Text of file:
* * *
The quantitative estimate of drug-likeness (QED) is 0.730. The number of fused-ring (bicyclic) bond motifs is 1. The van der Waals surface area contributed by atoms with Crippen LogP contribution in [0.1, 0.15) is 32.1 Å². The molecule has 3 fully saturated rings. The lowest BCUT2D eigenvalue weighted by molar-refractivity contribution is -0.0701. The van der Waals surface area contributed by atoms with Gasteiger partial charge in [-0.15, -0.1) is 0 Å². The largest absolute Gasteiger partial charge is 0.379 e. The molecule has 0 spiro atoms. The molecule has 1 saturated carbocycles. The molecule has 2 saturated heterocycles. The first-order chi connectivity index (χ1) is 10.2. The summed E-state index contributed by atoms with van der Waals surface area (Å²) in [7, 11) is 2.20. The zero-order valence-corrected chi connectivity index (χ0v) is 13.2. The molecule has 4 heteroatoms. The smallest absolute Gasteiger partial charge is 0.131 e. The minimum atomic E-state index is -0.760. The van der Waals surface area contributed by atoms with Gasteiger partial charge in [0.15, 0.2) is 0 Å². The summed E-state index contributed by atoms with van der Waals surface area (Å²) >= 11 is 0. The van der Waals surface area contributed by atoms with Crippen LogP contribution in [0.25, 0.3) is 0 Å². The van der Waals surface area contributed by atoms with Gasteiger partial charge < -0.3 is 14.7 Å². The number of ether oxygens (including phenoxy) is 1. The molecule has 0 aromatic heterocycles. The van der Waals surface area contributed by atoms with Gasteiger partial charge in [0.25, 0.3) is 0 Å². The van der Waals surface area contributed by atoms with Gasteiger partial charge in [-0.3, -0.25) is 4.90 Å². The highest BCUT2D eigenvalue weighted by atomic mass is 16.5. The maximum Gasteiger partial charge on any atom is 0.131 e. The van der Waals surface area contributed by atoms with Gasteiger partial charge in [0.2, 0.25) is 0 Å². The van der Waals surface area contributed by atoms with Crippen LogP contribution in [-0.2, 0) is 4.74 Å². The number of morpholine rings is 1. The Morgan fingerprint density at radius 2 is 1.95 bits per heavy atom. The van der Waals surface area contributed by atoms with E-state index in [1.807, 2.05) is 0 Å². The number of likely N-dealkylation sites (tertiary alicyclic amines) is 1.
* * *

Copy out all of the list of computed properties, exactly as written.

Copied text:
The quantitative estimate of drug-likeness (QED) is 0.730. The number of fused-ring (bicyclic) bond motifs is 1. The van der Waals surface area contributed by atoms with Crippen LogP contribution in [0.1, 0.15) is 32.1 Å². The molecule has 3 fully saturated rings. The lowest BCUT2D eigenvalue weighted by molar-refractivity contribution is -0.0701. The van der Waals surface area contributed by atoms with Gasteiger partial charge in [-0.15, -0.1) is 0 Å². The largest absolute Gasteiger partial charge is 0.379 e. The molecule has 0 spiro atoms. The molecule has 1 saturated carbocycles. The molecule has 2 saturated heterocycles. The first-order chi connectivity index (χ1) is 10.2. The summed E-state index contributed by atoms with van der Waals surface area (Å²) in [7, 11) is 2.20. The zero-order valence-corrected chi connectivity index (χ0v) is 13.2. The molecule has 4 heteroatoms. The smallest absolute Gasteiger partial charge is 0.131 e. The minimum atomic E-state index is -0.760. The van der Waals surface area contributed by atoms with Gasteiger partial charge in [0.15, 0.2) is 0 Å². The summed E-state index contributed by atoms with van der Waals surface area (Å²) >= 11 is 0. The van der Waals surface area contributed by atoms with Crippen LogP contribution in [0.25, 0.3) is 0 Å². The van der Waals surface area contributed by atoms with Gasteiger partial charge < -0.3 is 14.7 Å². The number of ether oxygens (including phenoxy) is 1. The molecule has 0 aromatic heterocycles. The van der Waals surface area contributed by atoms with Gasteiger partial charge in [0.25, 0.3) is 0 Å². The van der Waals surface area contributed by atoms with Gasteiger partial charge in [-0.3, -0.25) is 4.90 Å². The highest BCUT2D eigenvalue weighted by atomic mass is 16.5. The maximum Gasteiger partial charge on any atom is 0.131 e. The van der Waals surface area contributed by atoms with Gasteiger partial charge in [0.2, 0.25) is 0 Å². The van der Waals surface area contributed by atoms with Crippen LogP contribution in [-0.2, 0) is 4.74 Å². The number of morpholine rings is 1. The Morgan fingerprint density at radius 2 is 1.95 bits per heavy atom. The van der Waals surface area contributed by atoms with E-state index in [1.807, 2.05) is 0 Å². The number of likely N-dealkylation sites (tertiary alicyclic amines) is 1.